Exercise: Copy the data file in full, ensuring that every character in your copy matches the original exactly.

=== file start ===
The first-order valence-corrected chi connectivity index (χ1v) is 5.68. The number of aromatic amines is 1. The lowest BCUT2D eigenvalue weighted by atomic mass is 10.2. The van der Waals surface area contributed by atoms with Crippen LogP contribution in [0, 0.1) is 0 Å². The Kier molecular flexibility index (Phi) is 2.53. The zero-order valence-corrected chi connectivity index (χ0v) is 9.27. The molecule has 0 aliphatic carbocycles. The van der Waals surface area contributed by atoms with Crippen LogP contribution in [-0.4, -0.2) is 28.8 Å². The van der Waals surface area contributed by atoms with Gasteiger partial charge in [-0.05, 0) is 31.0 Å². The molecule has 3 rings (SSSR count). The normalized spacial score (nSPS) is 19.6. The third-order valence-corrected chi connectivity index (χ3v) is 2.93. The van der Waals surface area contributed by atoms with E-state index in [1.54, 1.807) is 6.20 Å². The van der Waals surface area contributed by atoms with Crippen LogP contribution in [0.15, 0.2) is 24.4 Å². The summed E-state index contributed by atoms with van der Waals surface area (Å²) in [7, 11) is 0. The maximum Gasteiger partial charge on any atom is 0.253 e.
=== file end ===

The first-order valence-corrected chi connectivity index (χ1v) is 5.68. The number of aromatic amines is 1. The lowest BCUT2D eigenvalue weighted by atomic mass is 10.2. The van der Waals surface area contributed by atoms with Crippen LogP contribution in [0, 0.1) is 0 Å². The Kier molecular flexibility index (Phi) is 2.53. The zero-order valence-corrected chi connectivity index (χ0v) is 9.27. The molecule has 0 aliphatic carbocycles. The van der Waals surface area contributed by atoms with Crippen LogP contribution in [-0.4, -0.2) is 28.8 Å². The van der Waals surface area contributed by atoms with Gasteiger partial charge in [-0.05, 0) is 31.0 Å². The molecule has 3 rings (SSSR count). The normalized spacial score (nSPS) is 19.6. The third-order valence-corrected chi connectivity index (χ3v) is 2.93. The van der Waals surface area contributed by atoms with E-state index in [1.54, 1.807) is 6.20 Å². The van der Waals surface area contributed by atoms with Crippen LogP contribution in [0.15, 0.2) is 24.4 Å². The summed E-state index contributed by atoms with van der Waals surface area (Å²) in [7, 11) is 0. The maximum Gasteiger partial charge on any atom is 0.253 e.